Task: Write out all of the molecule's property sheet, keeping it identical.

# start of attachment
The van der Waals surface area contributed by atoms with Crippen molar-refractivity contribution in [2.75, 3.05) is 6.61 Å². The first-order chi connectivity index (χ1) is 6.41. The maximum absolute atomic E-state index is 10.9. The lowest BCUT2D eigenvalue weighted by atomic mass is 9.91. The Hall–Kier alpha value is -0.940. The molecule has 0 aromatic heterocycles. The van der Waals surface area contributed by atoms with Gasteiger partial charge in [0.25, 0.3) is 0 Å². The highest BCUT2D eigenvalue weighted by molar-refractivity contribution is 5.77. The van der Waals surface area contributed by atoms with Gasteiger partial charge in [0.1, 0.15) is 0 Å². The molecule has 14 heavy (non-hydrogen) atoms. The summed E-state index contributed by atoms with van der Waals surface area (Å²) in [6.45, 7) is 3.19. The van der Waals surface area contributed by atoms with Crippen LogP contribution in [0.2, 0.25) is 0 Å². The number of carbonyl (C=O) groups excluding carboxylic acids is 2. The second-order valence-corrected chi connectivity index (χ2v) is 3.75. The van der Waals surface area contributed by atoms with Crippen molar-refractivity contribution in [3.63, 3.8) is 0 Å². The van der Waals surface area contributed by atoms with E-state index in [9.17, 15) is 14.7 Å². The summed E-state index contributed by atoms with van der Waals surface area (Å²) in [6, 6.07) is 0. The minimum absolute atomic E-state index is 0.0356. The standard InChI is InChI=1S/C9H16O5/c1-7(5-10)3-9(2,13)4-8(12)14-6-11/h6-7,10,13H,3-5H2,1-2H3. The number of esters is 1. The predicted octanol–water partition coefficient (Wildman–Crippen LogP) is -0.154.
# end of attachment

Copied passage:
The van der Waals surface area contributed by atoms with Crippen molar-refractivity contribution in [2.75, 3.05) is 6.61 Å². The first-order chi connectivity index (χ1) is 6.41. The maximum absolute atomic E-state index is 10.9. The lowest BCUT2D eigenvalue weighted by atomic mass is 9.91. The Hall–Kier alpha value is -0.940. The molecule has 0 aromatic heterocycles. The van der Waals surface area contributed by atoms with Gasteiger partial charge in [0.25, 0.3) is 0 Å². The highest BCUT2D eigenvalue weighted by molar-refractivity contribution is 5.77. The van der Waals surface area contributed by atoms with Gasteiger partial charge in [0.1, 0.15) is 0 Å². The molecule has 14 heavy (non-hydrogen) atoms. The summed E-state index contributed by atoms with van der Waals surface area (Å²) in [6.45, 7) is 3.19. The van der Waals surface area contributed by atoms with Crippen LogP contribution in [0.2, 0.25) is 0 Å². The number of carbonyl (C=O) groups excluding carboxylic acids is 2. The second-order valence-corrected chi connectivity index (χ2v) is 3.75. The van der Waals surface area contributed by atoms with Crippen molar-refractivity contribution in [3.63, 3.8) is 0 Å². The van der Waals surface area contributed by atoms with E-state index in [9.17, 15) is 14.7 Å². The summed E-state index contributed by atoms with van der Waals surface area (Å²) in [6, 6.07) is 0. The minimum absolute atomic E-state index is 0.0356. The standard InChI is InChI=1S/C9H16O5/c1-7(5-10)3-9(2,13)4-8(12)14-6-11/h6-7,10,13H,3-5H2,1-2H3. The number of esters is 1. The predicted octanol–water partition coefficient (Wildman–Crippen LogP) is -0.154.